const addProduct = payload => {
    dispatch({type: 'ADD_ITEM', payload});
  }
  const increase = payload => {    dispatch({type: 'INCREASE', payload})
  }

  const contextValues = {
    ...state,
    addProduct,
    increase,  }

  return (
    <CartContext.Provider value={contextValues}>
      { children }
    </CartContext.Provider>
  );
}

export default CartContextProvider;

We need to now update the state in response to the action to increase the quantity. So in our cart reducer function, we add a case for 'INCREASE', so when the action type is to increase this block of code is executed:

export const sumItems = cartItems => {  return {     itemCount: cartItems.reduce((total, product) => total + product.quantity, 0),     total: cartItems.reduce((total, product) => total + product.price * product.quantity, 0),   }}const cartReducer = (state, action) => {
  switch(action.type) {
    //...
    case 'INCREASE':    const increaseIndex = state.cartItems.findIndex(item => item.id === action.payload.id);    state.cartItems[increaseIndex].quantity++;    return {        ...state,        cartItems: [...state.cartItems],        ...sumItems(state.cartItems),    }    default:       return state;  }}

export default cartReducer;

Now we’ve added an update when the user increases the quantity of a product. I’ve also factored out the itemCount and total values function to a separate sumItems function that we can call and returns an object with itemCount and total props on it. We then spread this out into the new state that we are returning.

Now when we add an item to the cart and then click on 'ADD MORE' button, the cart is updated with the itemCount. We’re going to complete the rest of the cart functionality, so we’re going to add next decrease, remove, and also a function to clear the cart.

Decrease item quantity

The decrease function will do the reverse of increase, so in the cart context, we’re going to pass down a decrease() function that will return an action creator of type ‘DECREASE’:

import React, { createContext, useReducer } from 'react';
  //....
  const decrease = payload => {    dispatch({type: 'DECREASE', payload});
  }

  const contextValues = {
    ...state,
    addProduct,
    increase,
    decrease,  }

  return (
    <CartContext.Provider value={contextValues}>
      { children }
    </CartContext.Provider>
  );
}

export default CartContextProvider;

Now that we have the decrease function, we’re going to update the cart reducer function to update the state when the user clicks on decrease:

export const sumItems = cartItems => {
  return { 
    itemCount: cartItems.reduce((total, product) => total + product.quantity, 0), 
    total: cartItems.reduce((total, product) => total + product.price * product.quantity, 0), 
  }
}

const cartReducer = (state, action) => {
  switch(action.type) {
    //..
    case 'DECREASE':      const decreaseIndex = state.cartItems.findIndex(item => item.id === action.payload.id);      const product = state.cartItems[decreaseIndex];      if (product.quantity !== 0 && product.quantity !== 1) {        product.quantity--;      }      return {          ...state,          cartItems: [...state.cartItems],          ...sumItems(state.cartItems),      }    default:       return state;  }}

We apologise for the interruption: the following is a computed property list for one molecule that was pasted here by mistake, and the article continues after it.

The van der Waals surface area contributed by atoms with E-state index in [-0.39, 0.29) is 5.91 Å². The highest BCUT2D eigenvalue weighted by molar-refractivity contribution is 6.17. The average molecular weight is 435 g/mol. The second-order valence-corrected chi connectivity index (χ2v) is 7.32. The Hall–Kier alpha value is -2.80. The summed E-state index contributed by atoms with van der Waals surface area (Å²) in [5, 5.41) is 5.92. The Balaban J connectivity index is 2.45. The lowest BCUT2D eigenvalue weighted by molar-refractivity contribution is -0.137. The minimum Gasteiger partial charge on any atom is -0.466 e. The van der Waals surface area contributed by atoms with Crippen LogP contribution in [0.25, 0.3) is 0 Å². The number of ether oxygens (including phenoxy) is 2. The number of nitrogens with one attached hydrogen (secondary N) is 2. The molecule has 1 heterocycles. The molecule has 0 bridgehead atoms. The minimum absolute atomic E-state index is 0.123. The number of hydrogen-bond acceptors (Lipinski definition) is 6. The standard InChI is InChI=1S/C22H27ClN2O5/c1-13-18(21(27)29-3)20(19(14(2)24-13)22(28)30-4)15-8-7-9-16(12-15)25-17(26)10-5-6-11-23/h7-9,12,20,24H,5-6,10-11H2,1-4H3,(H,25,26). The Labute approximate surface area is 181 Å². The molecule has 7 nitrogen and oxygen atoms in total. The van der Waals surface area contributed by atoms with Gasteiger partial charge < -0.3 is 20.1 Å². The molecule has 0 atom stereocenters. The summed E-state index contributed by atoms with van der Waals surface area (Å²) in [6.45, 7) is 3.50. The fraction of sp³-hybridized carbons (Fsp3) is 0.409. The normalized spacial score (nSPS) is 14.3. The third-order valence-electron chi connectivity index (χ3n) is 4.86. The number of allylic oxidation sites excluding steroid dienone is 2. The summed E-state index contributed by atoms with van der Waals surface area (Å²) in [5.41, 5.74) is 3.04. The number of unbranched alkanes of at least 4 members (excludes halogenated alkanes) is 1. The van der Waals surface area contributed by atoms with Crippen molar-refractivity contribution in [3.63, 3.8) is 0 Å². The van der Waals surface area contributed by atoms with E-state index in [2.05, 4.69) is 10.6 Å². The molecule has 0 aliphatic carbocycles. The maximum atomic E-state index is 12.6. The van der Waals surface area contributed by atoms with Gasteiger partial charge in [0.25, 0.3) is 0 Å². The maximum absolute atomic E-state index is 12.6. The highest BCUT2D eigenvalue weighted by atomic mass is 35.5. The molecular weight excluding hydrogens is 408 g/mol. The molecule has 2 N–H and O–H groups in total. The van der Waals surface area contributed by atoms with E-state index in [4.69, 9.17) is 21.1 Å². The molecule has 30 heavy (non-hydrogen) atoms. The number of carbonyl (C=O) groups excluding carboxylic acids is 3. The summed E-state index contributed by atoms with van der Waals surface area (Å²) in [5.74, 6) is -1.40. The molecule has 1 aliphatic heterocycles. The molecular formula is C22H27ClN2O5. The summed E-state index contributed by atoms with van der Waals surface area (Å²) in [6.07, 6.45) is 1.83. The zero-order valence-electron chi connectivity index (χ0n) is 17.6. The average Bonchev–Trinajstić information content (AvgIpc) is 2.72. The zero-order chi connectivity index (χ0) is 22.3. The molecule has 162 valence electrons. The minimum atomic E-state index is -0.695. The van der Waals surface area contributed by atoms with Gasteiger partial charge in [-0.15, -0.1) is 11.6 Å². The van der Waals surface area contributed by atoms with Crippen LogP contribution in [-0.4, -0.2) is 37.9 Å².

export default cartReducer;

The decrease will check to see if the quantity does not already equal 0 or 1. This covers edge cases where the quantity might be equal to 1 already - in this case we don’t want to decrement the quantity only present the user with an option to remove the item.

Also, if the quantity is set to 0 somewhere in the app, we don’t want to decrement to a negative value for the quantity. This just us being cautious - and just helps prevent any possible bugs developing later on.

With the decrease function now added to the cart reducer. We’re going to add a remove function that will enable the user to remove an item from the cart.

Remove item

We’re going to add a function to remove an item from the cart. So in our cart context we’ll add the remove function and dispatch a remove action to the cart reducer:

import React, { createContext, useReducer } from 'react';
import cartReducer from './cart-reducer';

export const CartContext = createContext();

const initialState = { cartItems: [], itemCount: 0, total: 0 };

const CartContextProvider = ({ children }) => {
  const [state, dispatch] = useReducer(cartReducer, initialState);

  //...
  const removeProduct = payload => {    dispatch({type: 'REMOVE_ITEM', payload})  }  const contextValues = {
    ...state,
    addProduct,
    increase,
    decrease,
    removeProduct,  }

  return (
    <CartContext.Provider value={contextValues}>
      { children }
    </CartContext.Provider>
  );
}

export default CartContextProvider;

Now inside the cart reducer function we’ll simply filter out the removed product from the cart and return the rest of the items as new state:

const cartReducer = (state, action) => {
  switch(action.type) {
    //...
    case 'REMOVE_ITEM':      const newCartItems = state.cartItems.filter(item => item.id !== action.payload.id);      return {        ...state,        cartItems: [...newCartItems],        ...sumItems(newCartItems),      };    default:       return state;  }}